“We are now thinking proactively in dealing with the pandemic,” Islam Anan, professor of pharmacoepidemiology and pharmacoeconomics, told Al-Ahram Weekly when asked about the newly-announced initiative by the Health Ministry to register and monitor coronavirus cases isolating at home.
On Monday, Health Minister Hala Zayed said that starting 6 January medical teams would be designated to visit homes and register patients self-isolating who had not passed through the public health system and that 5,400 health units and medical centres nationwide would follow-up on their conditions.
Despite a majority of moderate and mild coronavirus cases in Egypt preferring to be treated at home there has not been an electronic registry to add home-isolated cases to official totals, leading some officials to assert that the real number of infections could be 10 times the number monitored by the Health Ministry.
“Many coronavirus cases are treated at home and don’t appear in the ministry’s daily bulletins. The number of Covid-19 infections may be 10 times the number tracked by the ministry,” Presidential Advisor for Health Affairs Mohamed Awad Tageddin said in a media statement on Sunday.
The newly launched electronic registry, says Anan, “aims to boost accuracy and get closer to the actual numbers which health officials need to know in order to prepare hospitals for the flow of patients.
“The fact is that many moderate home cases today will find their way to hospitals should their conditions deteriorate,” Anan told the Weekly.
Egypt is facing the second wave of the coronavirus and has seen a rebound in the number of daily cases. Starting 31 December, for four consecutive days, the Health Ministry has reported more that 1,400 new cases daily.
“The infection curve is worrying and it is expected that daily casualty figures will increase during January. I expect the second wave of the pandemic to recede in April,” said Anan. “For now it is essential people adhere strictly to preventative measures.”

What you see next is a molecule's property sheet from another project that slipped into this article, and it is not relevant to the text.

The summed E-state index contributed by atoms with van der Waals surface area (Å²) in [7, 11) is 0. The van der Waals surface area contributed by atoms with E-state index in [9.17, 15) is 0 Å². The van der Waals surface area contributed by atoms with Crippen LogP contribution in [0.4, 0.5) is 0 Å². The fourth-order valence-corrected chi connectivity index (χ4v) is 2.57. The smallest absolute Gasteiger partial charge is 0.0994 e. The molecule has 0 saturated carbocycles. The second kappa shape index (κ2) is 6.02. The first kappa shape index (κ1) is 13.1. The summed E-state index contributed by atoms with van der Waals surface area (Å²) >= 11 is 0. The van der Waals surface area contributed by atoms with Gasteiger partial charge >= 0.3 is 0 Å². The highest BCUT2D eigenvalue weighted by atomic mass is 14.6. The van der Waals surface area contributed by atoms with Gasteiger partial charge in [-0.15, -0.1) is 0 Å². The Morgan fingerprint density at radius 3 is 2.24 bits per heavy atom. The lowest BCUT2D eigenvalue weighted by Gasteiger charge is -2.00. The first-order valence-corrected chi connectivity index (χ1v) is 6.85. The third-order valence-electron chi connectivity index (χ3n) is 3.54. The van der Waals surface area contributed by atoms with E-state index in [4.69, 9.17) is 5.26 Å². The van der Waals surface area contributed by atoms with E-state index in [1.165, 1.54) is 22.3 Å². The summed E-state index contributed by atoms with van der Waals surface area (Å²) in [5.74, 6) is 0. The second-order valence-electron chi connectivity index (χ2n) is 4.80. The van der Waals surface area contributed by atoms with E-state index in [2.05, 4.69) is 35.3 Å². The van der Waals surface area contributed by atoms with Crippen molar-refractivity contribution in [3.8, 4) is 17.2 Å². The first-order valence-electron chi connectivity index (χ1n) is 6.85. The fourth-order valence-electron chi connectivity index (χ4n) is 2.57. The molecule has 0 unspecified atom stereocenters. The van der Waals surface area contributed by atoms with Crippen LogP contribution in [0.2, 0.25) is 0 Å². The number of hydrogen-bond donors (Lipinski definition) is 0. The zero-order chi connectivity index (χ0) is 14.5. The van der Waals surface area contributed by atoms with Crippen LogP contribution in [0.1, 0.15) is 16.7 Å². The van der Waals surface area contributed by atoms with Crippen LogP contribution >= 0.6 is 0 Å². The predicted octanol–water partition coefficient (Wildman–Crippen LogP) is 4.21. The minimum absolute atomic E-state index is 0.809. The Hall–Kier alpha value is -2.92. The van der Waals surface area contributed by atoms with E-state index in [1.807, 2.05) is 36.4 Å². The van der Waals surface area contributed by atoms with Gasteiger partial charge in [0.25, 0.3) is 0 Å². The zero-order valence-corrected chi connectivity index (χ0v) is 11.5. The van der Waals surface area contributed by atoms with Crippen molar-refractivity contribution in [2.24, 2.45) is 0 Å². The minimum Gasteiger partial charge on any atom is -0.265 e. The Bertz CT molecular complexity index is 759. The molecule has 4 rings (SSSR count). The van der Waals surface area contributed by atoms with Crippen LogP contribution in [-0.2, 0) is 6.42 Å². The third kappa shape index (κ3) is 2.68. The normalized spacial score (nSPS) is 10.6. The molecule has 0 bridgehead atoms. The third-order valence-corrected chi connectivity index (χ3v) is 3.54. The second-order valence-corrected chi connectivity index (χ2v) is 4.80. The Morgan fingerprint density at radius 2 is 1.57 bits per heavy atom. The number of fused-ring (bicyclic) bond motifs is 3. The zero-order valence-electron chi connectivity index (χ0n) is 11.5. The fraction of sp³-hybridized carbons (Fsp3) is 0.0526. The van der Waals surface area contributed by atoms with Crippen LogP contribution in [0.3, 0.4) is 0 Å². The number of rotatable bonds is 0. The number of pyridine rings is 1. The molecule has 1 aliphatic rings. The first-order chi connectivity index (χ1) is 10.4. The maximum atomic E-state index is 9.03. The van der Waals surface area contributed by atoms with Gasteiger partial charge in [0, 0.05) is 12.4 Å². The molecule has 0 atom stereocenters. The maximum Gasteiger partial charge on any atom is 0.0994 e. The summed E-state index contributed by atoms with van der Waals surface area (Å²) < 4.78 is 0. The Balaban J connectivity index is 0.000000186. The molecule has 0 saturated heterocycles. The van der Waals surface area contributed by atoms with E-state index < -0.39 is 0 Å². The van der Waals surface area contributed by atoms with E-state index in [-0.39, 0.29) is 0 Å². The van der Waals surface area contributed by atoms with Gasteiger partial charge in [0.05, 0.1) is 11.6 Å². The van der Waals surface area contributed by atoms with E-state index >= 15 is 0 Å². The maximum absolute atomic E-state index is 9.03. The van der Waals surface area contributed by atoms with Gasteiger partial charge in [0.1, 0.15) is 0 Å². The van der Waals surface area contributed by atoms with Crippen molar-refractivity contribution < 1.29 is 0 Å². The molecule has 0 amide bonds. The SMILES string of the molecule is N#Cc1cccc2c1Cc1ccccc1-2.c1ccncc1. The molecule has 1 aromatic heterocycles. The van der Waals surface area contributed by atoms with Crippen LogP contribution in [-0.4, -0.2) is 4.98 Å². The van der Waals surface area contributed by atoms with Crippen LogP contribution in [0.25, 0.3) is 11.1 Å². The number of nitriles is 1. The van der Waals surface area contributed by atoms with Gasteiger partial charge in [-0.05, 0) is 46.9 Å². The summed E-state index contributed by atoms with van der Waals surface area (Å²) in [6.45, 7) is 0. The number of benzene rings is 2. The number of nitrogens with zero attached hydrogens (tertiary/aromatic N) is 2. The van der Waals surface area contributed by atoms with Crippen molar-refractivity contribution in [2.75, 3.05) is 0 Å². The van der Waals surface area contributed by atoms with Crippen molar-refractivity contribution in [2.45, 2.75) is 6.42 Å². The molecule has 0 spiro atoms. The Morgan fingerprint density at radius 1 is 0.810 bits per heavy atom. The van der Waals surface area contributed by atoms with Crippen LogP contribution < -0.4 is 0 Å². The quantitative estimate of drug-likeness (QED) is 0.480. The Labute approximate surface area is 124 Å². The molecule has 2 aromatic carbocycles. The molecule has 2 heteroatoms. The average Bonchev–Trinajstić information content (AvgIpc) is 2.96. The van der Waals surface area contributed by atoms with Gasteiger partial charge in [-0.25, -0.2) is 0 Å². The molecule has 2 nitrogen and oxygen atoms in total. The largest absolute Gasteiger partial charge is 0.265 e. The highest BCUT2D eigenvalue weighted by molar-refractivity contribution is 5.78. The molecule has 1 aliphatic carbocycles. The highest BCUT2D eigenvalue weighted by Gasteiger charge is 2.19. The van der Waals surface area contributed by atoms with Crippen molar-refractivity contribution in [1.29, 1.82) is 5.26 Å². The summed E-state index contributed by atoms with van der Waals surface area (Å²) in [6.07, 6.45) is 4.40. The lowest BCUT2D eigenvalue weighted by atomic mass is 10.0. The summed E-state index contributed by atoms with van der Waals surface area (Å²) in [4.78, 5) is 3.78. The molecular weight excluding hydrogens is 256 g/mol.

The cabinet recently introduced a series of new precautionary measures, including the imposition of an immediate LE50 fine on citizens who do not wear face masks in closed public places and metro and railway stations. First-term exams in schools and universities have been postponed to after the end of the first semester vacation, on 2 January all classes remaining in the first semester of the current academic year were moved online, and Prime Minister Mostafa Madbouli has stressed the importance of implementing cabinet decisions reducing the number of employees on duty in ministries and government bodies.
On Sunday, Zayed said occupancy rates in the country’s 101 isolation, fever, and pulmonology hospitals, which are fully equipped to deal with coronavirus patients, stood at 40-45 per cent. ICU unit occupancy has reached 60 per cent and ventilator capacity is currently 42 per cent.
Ashraf Al-Fiqi, a clinical research and immunology consultant in Washington, wrote on his Facebook page that Egypt probably has “a new coronavirus patient every single minute”.
“It is not possible for us to sit and wait for the escalating curve of cases to break by itself… if it breaks on its own it will break in March or April after it claims tens of thousands of lives,” Al-Fiqi said.
He asked the cabinet to impose stricter protective measures, including the re- imposition of a curfew, a lockdown in Cairo and Alexandria, and the cancelling of sports and entertainment activities in clubs.
“During the first wave, a state of fear and caution prevailed among citizens, although cases were less than they are now. We need to recapture this positive caution through launching awareness campaigns that include testimonies of those who have recovered and been released from intensive care in which they narrate their experience,” said Anan.
On Saturday, President Abdel-Fattah Al-Sisi ordered the intensification of awareness programmes on preventing infection. Earlier in November, the president affirmed that the lockdown that was implemented during the first wave would not be re-imposed as long as the public adhered to safety measures.
Also on Saturday, Al-Sisi directed the Tahya Misr (Long Live Egypt) Fund to support the distribution of coronavirus vaccine to the most vulnerable groups, and ordered a nationwide network of centres to be set up to administer the vaccine.
On the same day, Zayed said the Egyptian Drug Authority had approved China’s Sinopharm vaccine for emergency use. Egypt received its first batch of the vaccine via the UAE on 10 December.
The health minister said a nationwide vaccination campaign will be rolled out in the second and third weeks of January.
*A version of this article appears in print in the 7 January, 2021 edition of Al-Ahram Weekly.